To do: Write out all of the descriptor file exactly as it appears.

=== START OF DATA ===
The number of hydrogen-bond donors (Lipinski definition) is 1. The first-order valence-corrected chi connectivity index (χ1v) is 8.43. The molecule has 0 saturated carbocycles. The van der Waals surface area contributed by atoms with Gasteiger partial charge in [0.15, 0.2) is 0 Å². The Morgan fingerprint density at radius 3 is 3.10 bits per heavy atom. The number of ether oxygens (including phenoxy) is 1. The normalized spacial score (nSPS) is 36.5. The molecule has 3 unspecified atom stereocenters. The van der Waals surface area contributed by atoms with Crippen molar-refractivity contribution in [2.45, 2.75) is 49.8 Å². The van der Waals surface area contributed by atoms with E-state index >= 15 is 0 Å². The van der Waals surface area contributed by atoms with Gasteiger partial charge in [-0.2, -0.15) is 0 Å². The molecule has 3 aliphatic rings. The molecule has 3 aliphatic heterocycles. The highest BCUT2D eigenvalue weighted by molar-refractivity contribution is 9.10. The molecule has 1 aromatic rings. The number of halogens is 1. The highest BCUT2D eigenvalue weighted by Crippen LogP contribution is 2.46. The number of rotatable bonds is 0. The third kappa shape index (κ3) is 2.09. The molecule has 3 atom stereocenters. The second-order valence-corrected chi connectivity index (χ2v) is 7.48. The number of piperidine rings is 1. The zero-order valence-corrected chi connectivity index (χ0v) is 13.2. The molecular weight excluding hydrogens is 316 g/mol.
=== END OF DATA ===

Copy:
The number of hydrogen-bond donors (Lipinski definition) is 1. The first-order valence-corrected chi connectivity index (χ1v) is 8.43. The molecule has 0 saturated carbocycles. The van der Waals surface area contributed by atoms with Gasteiger partial charge in [0.15, 0.2) is 0 Å². The Morgan fingerprint density at radius 3 is 3.10 bits per heavy atom. The number of ether oxygens (including phenoxy) is 1. The normalized spacial score (nSPS) is 36.5. The molecule has 3 unspecified atom stereocenters. The van der Waals surface area contributed by atoms with Crippen molar-refractivity contribution in [2.45, 2.75) is 49.8 Å². The van der Waals surface area contributed by atoms with E-state index >= 15 is 0 Å². The van der Waals surface area contributed by atoms with Gasteiger partial charge in [-0.2, -0.15) is 0 Å². The molecule has 3 aliphatic rings. The molecule has 3 aliphatic heterocycles. The highest BCUT2D eigenvalue weighted by molar-refractivity contribution is 9.10. The molecule has 1 aromatic rings. The number of halogens is 1. The highest BCUT2D eigenvalue weighted by Crippen LogP contribution is 2.46. The number of rotatable bonds is 0. The third kappa shape index (κ3) is 2.09. The molecule has 3 atom stereocenters. The second-order valence-corrected chi connectivity index (χ2v) is 7.48. The number of piperidine rings is 1. The zero-order valence-corrected chi connectivity index (χ0v) is 13.2. The molecular weight excluding hydrogens is 316 g/mol.